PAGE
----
In May 2018, Uber driver Latonya Young’s passengerchanged her life. Chatting with Kevin Esch after picking him up from an AtlantaUnited soccer game, the single mom told him she was driving an Uber to pay offher electric bill, and to save enough money to go back to school. He told herto stop thinking about going back to school and to actually do it. At the endof the 20-minute ride, he gave her a $150 tip to pay off the electric bill – and they took a selfie.
The two kept in touch, a couple of weeks later, Youngtexted Esch that she tried to register for classes, but the school said shecouldn’t enroll until her outstanding balance was paid. Esch responded that hewas going to put his money where his mouth is – and remove the obstacle forher. If she wanted to go to school, he wanted to make that happen. OnJuly 2, 2018, Esch texted Young a picture of a receipt from Georgia StateUniversity’s cashier’s office – he paid the $693 Young owed."I didn’t wantthat to be what stops her," says Esch, a 45-year-old estate manager."I wanted to take care of it."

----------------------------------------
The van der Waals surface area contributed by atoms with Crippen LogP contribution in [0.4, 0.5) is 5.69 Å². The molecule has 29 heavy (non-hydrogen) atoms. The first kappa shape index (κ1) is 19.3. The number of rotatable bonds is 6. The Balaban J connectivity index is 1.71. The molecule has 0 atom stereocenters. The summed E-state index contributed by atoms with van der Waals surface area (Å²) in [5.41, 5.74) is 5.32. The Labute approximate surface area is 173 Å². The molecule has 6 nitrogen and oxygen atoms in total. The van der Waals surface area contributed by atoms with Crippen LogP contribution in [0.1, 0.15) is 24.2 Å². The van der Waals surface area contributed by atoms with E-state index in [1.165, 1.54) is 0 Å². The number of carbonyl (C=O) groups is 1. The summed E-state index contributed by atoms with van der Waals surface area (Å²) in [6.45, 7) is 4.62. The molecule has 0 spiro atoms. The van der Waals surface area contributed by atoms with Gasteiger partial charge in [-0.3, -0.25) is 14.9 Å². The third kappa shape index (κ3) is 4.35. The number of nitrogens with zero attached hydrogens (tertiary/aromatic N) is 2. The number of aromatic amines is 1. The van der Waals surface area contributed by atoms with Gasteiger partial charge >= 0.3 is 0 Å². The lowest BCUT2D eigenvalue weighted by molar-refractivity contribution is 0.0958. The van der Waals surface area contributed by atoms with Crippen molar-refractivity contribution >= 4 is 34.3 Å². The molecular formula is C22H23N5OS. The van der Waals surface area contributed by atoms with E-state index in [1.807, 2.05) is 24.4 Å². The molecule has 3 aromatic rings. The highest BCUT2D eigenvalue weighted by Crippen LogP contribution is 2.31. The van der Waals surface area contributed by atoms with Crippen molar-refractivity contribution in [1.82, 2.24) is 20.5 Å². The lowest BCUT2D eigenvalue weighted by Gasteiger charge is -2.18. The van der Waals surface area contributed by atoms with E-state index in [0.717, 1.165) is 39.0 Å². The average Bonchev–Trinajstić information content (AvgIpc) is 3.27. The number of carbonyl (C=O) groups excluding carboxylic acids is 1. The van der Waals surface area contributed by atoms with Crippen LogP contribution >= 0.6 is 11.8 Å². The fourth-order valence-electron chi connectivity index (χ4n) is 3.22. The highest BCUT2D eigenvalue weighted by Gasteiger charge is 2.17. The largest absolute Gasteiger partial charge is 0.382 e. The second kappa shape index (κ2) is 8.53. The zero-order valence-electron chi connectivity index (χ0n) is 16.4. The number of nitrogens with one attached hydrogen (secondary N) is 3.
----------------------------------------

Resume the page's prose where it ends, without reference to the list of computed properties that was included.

In December 2019, Young graduated with an associate’sdegree from Georgia State’s Perimeter College.
"It inspired me," says Young, 44, of herbenefactor's act of generosity. "It pushed me to go to school ... he justreally wanted me to do well. And he was a total stranger."Now, Esch is afriend and mentor. Young texts him about her grades and updates him on heracademic progress. During the pandemic, Young continued her studiesonline, and in Spring 2021 she plans to graduate with her bachelor’sdegree in criminal justice from Georgia State’s AndrewYoung School of Policy Studies. (After she graduates, she’s debatingwhether to go to law school or nursing school to help fight the pandemic.)
"I gained a friend," she of her bond withEsch."I’m so incredibly proud of her," says Esch. "The ultimatepayback that I can get is watching her graduate."